Guinevere, or Gwenhwyfar in Welsh, was King Arthur’s wife.
That’s pretty much all that we know about her conclusively (bearing in mind that we can hardly be conclusive about King Arthur’s existence, either–see my posts here: http://www.sarahwoodbury.com/all-about-king-arthur/).
She is first named in the Welsh story of Culhwch and Olwen, a tale about a hero connected with Arthur and his warriors. We have two manuscripts: a complete version in the Red Book of Hergest, ca. 1400, and a fragmented version in The White Book of Rhydderch, ca. 1325. It is the longest of the surviving Welsh prose tale and likely existed before the 11th century, making it the earliest Arthurian tale. http://en.wikipedia.org/wiki/Culhwch_and_Olwen
In it, Arthur says: “Since thou wilt not remain here, chieftain, thou shalt receive the boon whatsoever thy tongue may name, as far as the wind dries, and the rain moistens, and the sun revolves, and the sea encircles, and the earth extends; save only my ship; and my mantle; and Caledvwlch, my sword; and Rhongomyant, my lance; and Wynebgwrthucher, my shield; and Carnwenhau, my dagger; and Gwenhwyvar, my wife. By the truth of Heaven, thou shalt have it cheerfully, name what thou wilt.” She has two attendants, Elidyr Gyvarwydd and Yskyrdav, the Yscudydd, as well as a sister, Gwennhwyach. http://www.maryjones.us/ctexts/culhwch.html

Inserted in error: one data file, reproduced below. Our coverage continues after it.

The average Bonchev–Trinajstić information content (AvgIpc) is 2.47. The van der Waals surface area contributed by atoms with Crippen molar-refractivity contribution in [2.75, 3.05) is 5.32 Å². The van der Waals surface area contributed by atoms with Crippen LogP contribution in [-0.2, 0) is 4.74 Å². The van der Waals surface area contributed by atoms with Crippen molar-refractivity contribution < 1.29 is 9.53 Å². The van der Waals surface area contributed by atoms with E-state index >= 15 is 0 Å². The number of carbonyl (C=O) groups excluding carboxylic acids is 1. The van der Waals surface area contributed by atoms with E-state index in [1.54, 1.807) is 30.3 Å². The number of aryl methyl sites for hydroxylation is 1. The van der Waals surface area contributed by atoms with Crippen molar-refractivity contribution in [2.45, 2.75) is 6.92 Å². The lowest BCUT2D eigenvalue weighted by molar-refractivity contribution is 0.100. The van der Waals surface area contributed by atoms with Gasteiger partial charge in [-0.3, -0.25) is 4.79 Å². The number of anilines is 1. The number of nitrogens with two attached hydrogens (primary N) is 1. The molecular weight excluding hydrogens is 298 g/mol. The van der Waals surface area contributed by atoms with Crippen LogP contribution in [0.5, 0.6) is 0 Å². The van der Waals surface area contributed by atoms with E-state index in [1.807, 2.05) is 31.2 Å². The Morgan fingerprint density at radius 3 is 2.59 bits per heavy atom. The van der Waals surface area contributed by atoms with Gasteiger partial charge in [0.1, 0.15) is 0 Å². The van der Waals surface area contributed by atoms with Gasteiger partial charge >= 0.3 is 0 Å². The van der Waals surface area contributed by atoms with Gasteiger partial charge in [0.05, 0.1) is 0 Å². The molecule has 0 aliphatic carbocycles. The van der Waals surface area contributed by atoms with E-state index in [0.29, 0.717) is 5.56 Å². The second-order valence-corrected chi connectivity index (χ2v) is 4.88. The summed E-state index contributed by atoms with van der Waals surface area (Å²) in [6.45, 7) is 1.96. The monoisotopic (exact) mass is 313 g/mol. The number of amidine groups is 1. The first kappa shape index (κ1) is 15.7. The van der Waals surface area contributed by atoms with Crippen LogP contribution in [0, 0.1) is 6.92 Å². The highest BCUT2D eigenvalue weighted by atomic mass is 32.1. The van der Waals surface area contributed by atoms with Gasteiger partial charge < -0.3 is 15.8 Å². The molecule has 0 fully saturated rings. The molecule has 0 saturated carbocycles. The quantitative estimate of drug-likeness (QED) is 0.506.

Her existence is also recorded in the Welsh triads from the Red Book of Hergest. She is one of THREE Gwenhwyfar’s to whom Arthur was married: “Gwennhwyfar daughter of Cywryd Gwent, and Gwenhwyfar daughter of Gwythyr son of Greidiawl, and Gwenhwyfar daughter of Gogfran the Giant.”
No wonder sifting out what might be real about King Arthur from what is improbable is so difficult. In another passage, the first Gwenhwyfar is mentioned in ‘Three harmful blows to the Island of Britain’:
“The first of them Matholwch the Irishman struck upon Branwen daughter of Llyr; The second Gwenhwyfach struck upon Gwenhwyfar: and for that cause there took place afterwards the Action of the Battle of Camlan; And the third Golydan the Poet struck upon Cadwaladr the Blessed.”
Then come the “Three unrestrained ravagings”: “The first of them when Medrawd came to Arthur’s Court at Celliwig in Cornwall; he left neither food nor drink in the court that he did not consume. And he dragged Gwenhwyfar from her royal chair, and then he struck a blow upon her; the second Unrestrained Ravaging when Arthur came to Medrawd’s court. He left neither food nor drink in the court; And the third Unrestrained Ravaging when Aeddan the Wily came to the court of Rhydderch the Generous at Alclud [Dumbarton]; he left neither food nor drink nor beast alive.”
From this point, like the rest of the King Arthur story, the person of Guinevere evolved to the story that is common knowledge today–that of an unfaithful wife who betrays Arthur with his best friend and is an accomplice in Modred’s treachery against Arthur. For a complete progression of Gwenhwyfar to the Guinevere who brings down Camelot, see: http://www.arthurian-legend.com/more-about/more-about-arthur-9.php